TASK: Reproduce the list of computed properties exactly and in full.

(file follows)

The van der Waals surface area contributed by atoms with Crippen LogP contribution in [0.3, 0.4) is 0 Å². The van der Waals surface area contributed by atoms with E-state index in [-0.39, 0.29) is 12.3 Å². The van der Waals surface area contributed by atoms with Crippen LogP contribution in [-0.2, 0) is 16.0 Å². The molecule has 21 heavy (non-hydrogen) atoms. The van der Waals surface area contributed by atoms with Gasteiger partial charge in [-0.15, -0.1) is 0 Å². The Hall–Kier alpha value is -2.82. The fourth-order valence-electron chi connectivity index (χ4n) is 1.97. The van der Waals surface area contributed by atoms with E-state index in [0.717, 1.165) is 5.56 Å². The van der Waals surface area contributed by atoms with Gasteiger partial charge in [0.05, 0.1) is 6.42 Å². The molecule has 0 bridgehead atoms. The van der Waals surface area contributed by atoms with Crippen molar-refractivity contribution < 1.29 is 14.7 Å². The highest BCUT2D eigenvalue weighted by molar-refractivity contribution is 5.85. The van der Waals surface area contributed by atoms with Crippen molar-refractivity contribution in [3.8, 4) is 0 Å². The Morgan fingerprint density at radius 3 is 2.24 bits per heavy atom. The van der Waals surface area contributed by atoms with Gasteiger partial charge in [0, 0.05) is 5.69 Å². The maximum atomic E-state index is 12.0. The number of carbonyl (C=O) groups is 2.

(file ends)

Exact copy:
The van der Waals surface area contributed by atoms with Crippen LogP contribution in [0.3, 0.4) is 0 Å². The van der Waals surface area contributed by atoms with E-state index in [-0.39, 0.29) is 12.3 Å². The van der Waals surface area contributed by atoms with Crippen LogP contribution in [-0.2, 0) is 16.0 Å². The molecule has 21 heavy (non-hydrogen) atoms. The van der Waals surface area contributed by atoms with Gasteiger partial charge in [-0.15, -0.1) is 0 Å². The Hall–Kier alpha value is -2.82. The fourth-order valence-electron chi connectivity index (χ4n) is 1.97. The van der Waals surface area contributed by atoms with E-state index in [0.717, 1.165) is 5.56 Å². The van der Waals surface area contributed by atoms with Gasteiger partial charge in [0.05, 0.1) is 6.42 Å². The molecule has 0 bridgehead atoms. The van der Waals surface area contributed by atoms with Crippen molar-refractivity contribution < 1.29 is 14.7 Å². The highest BCUT2D eigenvalue weighted by molar-refractivity contribution is 5.85. The van der Waals surface area contributed by atoms with Crippen molar-refractivity contribution in [3.8, 4) is 0 Å². The Morgan fingerprint density at radius 3 is 2.24 bits per heavy atom. The van der Waals surface area contributed by atoms with Gasteiger partial charge in [0, 0.05) is 5.69 Å². The maximum atomic E-state index is 12.0. The number of carbonyl (C=O) groups is 2.